Lights on these are ok. I had a 1200 and 800gs and both eat bulbs and throw enough light to see where your mudguard is. Bulbs are £25 each and blow once a fortnight. HID is essential on these but the X range is ok. Frighteningly my headlight is off the 130mph HP2 enduro. It's not ok on that but on a 650 single it gets by. For auxiliary power I'm cutting the rear socket under the seat off and routing it up to the dash. That socket only works when the ignition is on and cuts off if the battery runs low so it's ideal. Opinions may vary.
Metal hand guards are very important. This is the part of the bike that will hit the ground when you drop it so they need some protection. Unless you fall on uneven ground they will take the impact so i didn't bother with the weight and expense of engine guards. I'm still thinking about the sump guard. I will probably make my own from sheet metal. Personally I'm fitting a tool tube and will probably fit to the sump guard. I have more clearance than you with my 19" wheel but the same should be fine for you. I want to carry the weight of tools low.
These bikes are awesome but they have weaknesses and like any machine they break. From my research the things to watch are...
Subframe (can snap under load if poorly organised. Not built for luggage. Coleback admits his stood up well but he still replaced it later)
Swing-arm (can bottom under load and can snap) (very, very rare)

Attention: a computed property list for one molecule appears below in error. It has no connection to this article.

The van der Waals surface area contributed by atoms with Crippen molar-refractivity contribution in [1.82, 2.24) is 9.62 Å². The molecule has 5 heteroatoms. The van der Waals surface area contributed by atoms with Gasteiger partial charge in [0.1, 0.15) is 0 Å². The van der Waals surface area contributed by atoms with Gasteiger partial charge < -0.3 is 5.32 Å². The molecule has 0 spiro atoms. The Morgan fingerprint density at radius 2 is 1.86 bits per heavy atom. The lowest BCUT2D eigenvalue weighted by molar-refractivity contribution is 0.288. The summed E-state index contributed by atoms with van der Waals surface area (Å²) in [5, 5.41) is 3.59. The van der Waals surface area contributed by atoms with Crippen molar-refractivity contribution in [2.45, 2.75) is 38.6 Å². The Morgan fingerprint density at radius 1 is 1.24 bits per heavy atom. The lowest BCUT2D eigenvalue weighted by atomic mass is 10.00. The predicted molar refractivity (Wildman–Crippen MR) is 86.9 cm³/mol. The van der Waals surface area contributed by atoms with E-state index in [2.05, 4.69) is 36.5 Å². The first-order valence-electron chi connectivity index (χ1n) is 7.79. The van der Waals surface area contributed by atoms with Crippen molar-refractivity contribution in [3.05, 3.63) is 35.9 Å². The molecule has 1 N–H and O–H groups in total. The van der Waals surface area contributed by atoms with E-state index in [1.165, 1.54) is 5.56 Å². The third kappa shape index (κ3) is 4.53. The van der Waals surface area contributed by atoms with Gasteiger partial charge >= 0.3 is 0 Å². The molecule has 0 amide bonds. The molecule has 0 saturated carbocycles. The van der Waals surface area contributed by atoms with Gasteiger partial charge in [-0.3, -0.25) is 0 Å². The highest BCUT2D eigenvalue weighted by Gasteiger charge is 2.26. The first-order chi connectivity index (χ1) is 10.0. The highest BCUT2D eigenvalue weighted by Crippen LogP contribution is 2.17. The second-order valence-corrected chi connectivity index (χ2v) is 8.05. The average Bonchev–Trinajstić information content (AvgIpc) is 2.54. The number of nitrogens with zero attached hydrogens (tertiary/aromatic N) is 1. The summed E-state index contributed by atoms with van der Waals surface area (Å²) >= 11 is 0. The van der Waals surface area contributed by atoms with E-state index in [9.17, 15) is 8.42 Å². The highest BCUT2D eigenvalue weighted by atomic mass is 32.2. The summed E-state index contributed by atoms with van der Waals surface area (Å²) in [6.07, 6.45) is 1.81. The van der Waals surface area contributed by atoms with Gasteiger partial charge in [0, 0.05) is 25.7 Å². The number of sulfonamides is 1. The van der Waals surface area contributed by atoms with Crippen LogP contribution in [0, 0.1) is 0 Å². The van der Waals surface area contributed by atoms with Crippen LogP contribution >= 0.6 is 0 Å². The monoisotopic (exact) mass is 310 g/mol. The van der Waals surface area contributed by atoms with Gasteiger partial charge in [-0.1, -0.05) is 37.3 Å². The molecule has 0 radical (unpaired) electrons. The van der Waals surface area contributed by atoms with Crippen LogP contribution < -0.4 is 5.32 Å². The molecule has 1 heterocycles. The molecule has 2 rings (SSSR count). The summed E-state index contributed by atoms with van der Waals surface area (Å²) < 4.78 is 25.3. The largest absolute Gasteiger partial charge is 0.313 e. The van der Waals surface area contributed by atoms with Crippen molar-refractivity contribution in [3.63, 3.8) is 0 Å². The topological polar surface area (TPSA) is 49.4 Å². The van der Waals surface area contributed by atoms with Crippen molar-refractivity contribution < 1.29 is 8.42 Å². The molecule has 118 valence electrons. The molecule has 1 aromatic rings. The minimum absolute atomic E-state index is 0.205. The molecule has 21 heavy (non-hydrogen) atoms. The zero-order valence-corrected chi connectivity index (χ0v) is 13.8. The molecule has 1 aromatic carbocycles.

Battery. (two kinds, both rubbish. Think about odyssey replacement)
Fuel. (You don't carry enough. This is an expensive fix)
Suspension. (could be better. You will benefit from a new rear shock and progressive springs)
Seat. (WTF were BMW thinking. It would be more comfortable to stick a splintery gatepost up your arse and drag it along broken glass. Got a gel pad in mine. Still uncomfortable.)
Low power generator. (done to allow engine to rev. More of a compromise than a weakness.)
I'm leaving in July, crossing Europe, Iran (last chance before America ruin it for all of us) and then into Pakistan and India. Probably going to Nepal too. Then fly to Thailand for a trip around South, cross to Cambodia, Vietnam, Laos and back to Bangkok. Heading off around Europe in March (fingers crossed) to test the bike, going to Spain, Portugal, Gibralta and ending up in Prague.
I have one and can highly recommend them. Fuel economy, as you say is top notch but tank size is a pain. There are also 2 versions, the 07-08 black one has an alloy rear subframe, the same as the challenge, the 09 has steel but has been lowered significantly. This makes luggage a bit of a pain, on top of the small tank.
There are also 2 versions, the 07-08 black one has an alloy rear subframe, the same as the challenge, the 09 has steel but has been lowered significantly.
I think you have to seriously think about changing the suspension on the X-Country for travel. The forks are poor, but vaguely acceptable if you are not fussy. The rear is a hazard. The 09 has something like only 160 mm of travel and the spring is too soft. The suspension can rapidly get to the limit of travel and then can travel no more. meaning you will either then break the shock or the rear swingarm.
I would not recommend anyone does anything loaded or off road with the stock rear shock on the X-Country.
Jennabusa here on the HUBB has made a number of changes to his X-Country, including proper forks and proper rear shock. (pity he never gives it a wash